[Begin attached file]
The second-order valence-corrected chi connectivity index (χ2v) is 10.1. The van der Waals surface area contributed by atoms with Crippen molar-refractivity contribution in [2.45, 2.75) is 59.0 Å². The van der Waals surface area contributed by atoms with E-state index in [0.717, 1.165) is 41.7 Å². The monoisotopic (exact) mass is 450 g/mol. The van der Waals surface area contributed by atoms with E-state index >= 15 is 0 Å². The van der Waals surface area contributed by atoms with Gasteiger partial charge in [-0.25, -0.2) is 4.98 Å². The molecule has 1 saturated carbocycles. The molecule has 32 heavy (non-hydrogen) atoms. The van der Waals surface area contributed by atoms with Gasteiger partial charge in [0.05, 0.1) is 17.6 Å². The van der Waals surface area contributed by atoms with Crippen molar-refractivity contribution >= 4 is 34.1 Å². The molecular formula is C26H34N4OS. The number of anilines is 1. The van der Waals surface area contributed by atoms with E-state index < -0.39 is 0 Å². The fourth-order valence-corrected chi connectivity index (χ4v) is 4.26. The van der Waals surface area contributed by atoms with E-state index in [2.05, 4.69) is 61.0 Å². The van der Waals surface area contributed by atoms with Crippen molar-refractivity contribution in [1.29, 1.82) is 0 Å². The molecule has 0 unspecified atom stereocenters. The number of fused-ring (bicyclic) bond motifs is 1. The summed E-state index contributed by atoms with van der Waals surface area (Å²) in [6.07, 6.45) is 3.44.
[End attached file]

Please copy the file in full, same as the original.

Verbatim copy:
The second-order valence-corrected chi connectivity index (χ2v) is 10.1. The van der Waals surface area contributed by atoms with Crippen molar-refractivity contribution in [2.45, 2.75) is 59.0 Å². The van der Waals surface area contributed by atoms with E-state index in [0.717, 1.165) is 41.7 Å². The monoisotopic (exact) mass is 450 g/mol. The van der Waals surface area contributed by atoms with E-state index >= 15 is 0 Å². The van der Waals surface area contributed by atoms with Gasteiger partial charge in [-0.25, -0.2) is 4.98 Å². The molecule has 1 saturated carbocycles. The molecule has 32 heavy (non-hydrogen) atoms. The van der Waals surface area contributed by atoms with Gasteiger partial charge in [0.05, 0.1) is 17.6 Å². The van der Waals surface area contributed by atoms with Crippen molar-refractivity contribution >= 4 is 34.1 Å². The molecular formula is C26H34N4OS. The number of anilines is 1. The van der Waals surface area contributed by atoms with E-state index < -0.39 is 0 Å². The fourth-order valence-corrected chi connectivity index (χ4v) is 4.26. The van der Waals surface area contributed by atoms with E-state index in [2.05, 4.69) is 61.0 Å². The van der Waals surface area contributed by atoms with Crippen molar-refractivity contribution in [1.29, 1.82) is 0 Å². The molecule has 0 unspecified atom stereocenters. The number of fused-ring (bicyclic) bond motifs is 1. The summed E-state index contributed by atoms with van der Waals surface area (Å²) in [6.07, 6.45) is 3.44.